Further, the device according to the invention could be modular, permitting the use of different dimensions and geometrical configurations of the object. Also, the device could be adapted to an object which is a tool or a tool holder, possibly a workpiece.

Finally, two important and basic embodiments are noted, namely

    • that the at least one force exchange device is in the form of at least one force applying device for applying the force and/or for applying the moment to the object, and
    • that the at least one force exchange device is in the form of at least one damping device for absorbing vibrations from the object, said damping device being adapted to absorb the force component and/or absorb the moment from the object.

The present invention utilizes force exchange devices in the form of force applying devices and damping devices. As force applying devices actuators having a flexible fixing device (support) are preferably used, so that the actuators can be moved and the forces applied directly onto the tool holder or via a lever or force transmission sleeve(s). The advantage is the fact that the overhang of the tool and the direction of the force can be changed relative to the cutting forces occurring in the machining process, or it is desirable to apply a force in a distinct desired direction. The invention also permits using tool holders having different shapes and dimensions in the same holder. With the present invention, the energy (force and motion) that is applied to the tool can be substantially increased via shear forces by actuators positioned directly on or recessed in pockets on the tool holder as previously described.

BRIEF DESCRIPTION OF THE DRAWINGS

The embodiments of the invention will now be described with reference to the appending drawings, in which:

FIG. 1 is a graphic representation of several medium machining forces during machining, and variations thereof;

FIG. 2 a shows tool flexion by moment transmission;

FIG. 2 b shows tool flexion by direct force application;

FIG. 3 a shows examples of an actuator localisation with force direction and point of attack relative to an object in accordance with various embodiments of the invention;

FIG. 4 is a principle sketch of a tool with moment transmission in accordance with one embodiment of the invention;

FIG. 5 is a principle sketch of a tool with direct force transmission in accordance with one embodiment of the invention;

FIG. 6 is a principle sketch of workpiece dampening with moment transmission in accordance with one embodiment of the invention; and

FIG. 7 is an example of an embodiment of the present invention, illustrating how actuators may press directly on a connector part or flange.

DETAILED DESCRIPTION

Some concepts as used in the following description will be explained in greater detail, as follows:

Tool holder: In this context referred to as the element holding the tooth. This may be tooth lock, milling tooth, tooth bar with integrated tooth or a combination of tooth block/milling head and adapter, for example.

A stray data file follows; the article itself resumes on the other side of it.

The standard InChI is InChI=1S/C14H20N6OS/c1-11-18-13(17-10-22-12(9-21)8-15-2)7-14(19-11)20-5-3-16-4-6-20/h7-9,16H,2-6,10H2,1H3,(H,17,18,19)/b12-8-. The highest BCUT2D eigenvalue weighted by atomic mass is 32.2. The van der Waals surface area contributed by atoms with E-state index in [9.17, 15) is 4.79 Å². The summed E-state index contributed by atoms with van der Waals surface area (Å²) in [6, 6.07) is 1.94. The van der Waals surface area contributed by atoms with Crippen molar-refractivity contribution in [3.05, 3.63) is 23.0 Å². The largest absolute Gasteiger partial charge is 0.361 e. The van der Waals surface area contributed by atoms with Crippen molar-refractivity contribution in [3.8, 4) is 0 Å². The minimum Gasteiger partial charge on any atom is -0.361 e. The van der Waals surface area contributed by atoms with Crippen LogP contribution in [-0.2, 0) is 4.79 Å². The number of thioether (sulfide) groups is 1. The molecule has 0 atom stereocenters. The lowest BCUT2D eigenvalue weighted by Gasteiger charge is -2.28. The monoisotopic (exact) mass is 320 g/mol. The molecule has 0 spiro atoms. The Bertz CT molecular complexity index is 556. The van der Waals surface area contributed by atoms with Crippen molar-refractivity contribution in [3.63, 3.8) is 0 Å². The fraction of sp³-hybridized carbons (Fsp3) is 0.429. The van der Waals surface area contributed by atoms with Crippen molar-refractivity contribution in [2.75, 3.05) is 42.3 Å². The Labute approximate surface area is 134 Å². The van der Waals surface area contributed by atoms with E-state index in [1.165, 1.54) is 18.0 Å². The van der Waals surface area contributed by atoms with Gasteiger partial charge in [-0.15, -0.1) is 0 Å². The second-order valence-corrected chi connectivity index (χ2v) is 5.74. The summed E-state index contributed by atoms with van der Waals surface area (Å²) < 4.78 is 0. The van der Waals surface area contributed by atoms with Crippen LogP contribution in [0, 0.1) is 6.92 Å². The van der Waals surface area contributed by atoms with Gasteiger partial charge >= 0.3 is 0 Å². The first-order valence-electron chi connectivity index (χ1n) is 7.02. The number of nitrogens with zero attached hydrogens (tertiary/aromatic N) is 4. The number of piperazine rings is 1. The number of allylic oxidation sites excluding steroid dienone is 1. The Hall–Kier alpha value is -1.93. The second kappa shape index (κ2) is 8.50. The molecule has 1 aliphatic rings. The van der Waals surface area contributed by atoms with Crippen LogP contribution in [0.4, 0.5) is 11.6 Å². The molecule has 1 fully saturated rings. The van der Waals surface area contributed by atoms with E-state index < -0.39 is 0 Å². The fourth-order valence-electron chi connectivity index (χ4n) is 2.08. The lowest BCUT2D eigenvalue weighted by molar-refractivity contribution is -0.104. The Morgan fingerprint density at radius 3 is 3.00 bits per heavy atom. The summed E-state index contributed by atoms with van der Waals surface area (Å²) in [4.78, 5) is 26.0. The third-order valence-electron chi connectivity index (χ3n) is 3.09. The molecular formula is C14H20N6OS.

Tooth: Clamped bit made of hard material with cutting edges removing materials.

Tool: Assembly of tool holder(s) and tooth.

Tool clamping: The member holding the tool. Could be split holder, capto-holder, HSK holder, Steilkon, for example.

Active damping: Damping which is controlled and provided with energy from an external source could be actuators that are controlled by an external micro controller and provided with energy from an external power amplifier, for example. The advantages of using active damping is among other things that basically as much energy as is desired can be supplied to the system, and the possibility of controlling the input by means of adaptive algorithms.

Passive damping: Damping that is not controlled or provided with energy from an external source. Could be actuators that dampen upon electrical losses in a shunt connection built into the system or a mechanical twin mass damper, as described in U.S. Pat. No. 5,413,318.

Modular: A flexible device having inserts adapted to the configuration of the tool holder are included as modules. A module consisting of an insert sleeve having a circular cavity can hold a circular tool of a certain diameter while a module having a rectangular cavity can hold a rectangular tool. A module can also be adapted to the connector part of the tool.

An old principle of mechanical advantage is the moment principle (lever). Using a long lever arm does not require forces of the same magnitude as using a short arm to achieve a moment of the same size. The deflexion as a result of bending forces on a homogeneous cantilever beam is given by u=SL3/3EI, while the deflexion as a result of a bending moment is given by u=ML2/2EI, where S is deflexion force, L is distance from centre, M is moment, E is the modulus of elasticity and I is the second moment of area. When superimposing these equations, it appears that the moment has to be enlarged if a given increase in cutting force arises in order to retain the end of the beam at rest. This moment can be enlarged by increasing the force or the arm of the bending moment. Correspondingly, in torsion the force or arm of the torsion moment or torque has to be increased in order to resist the torque caused by the cutting force.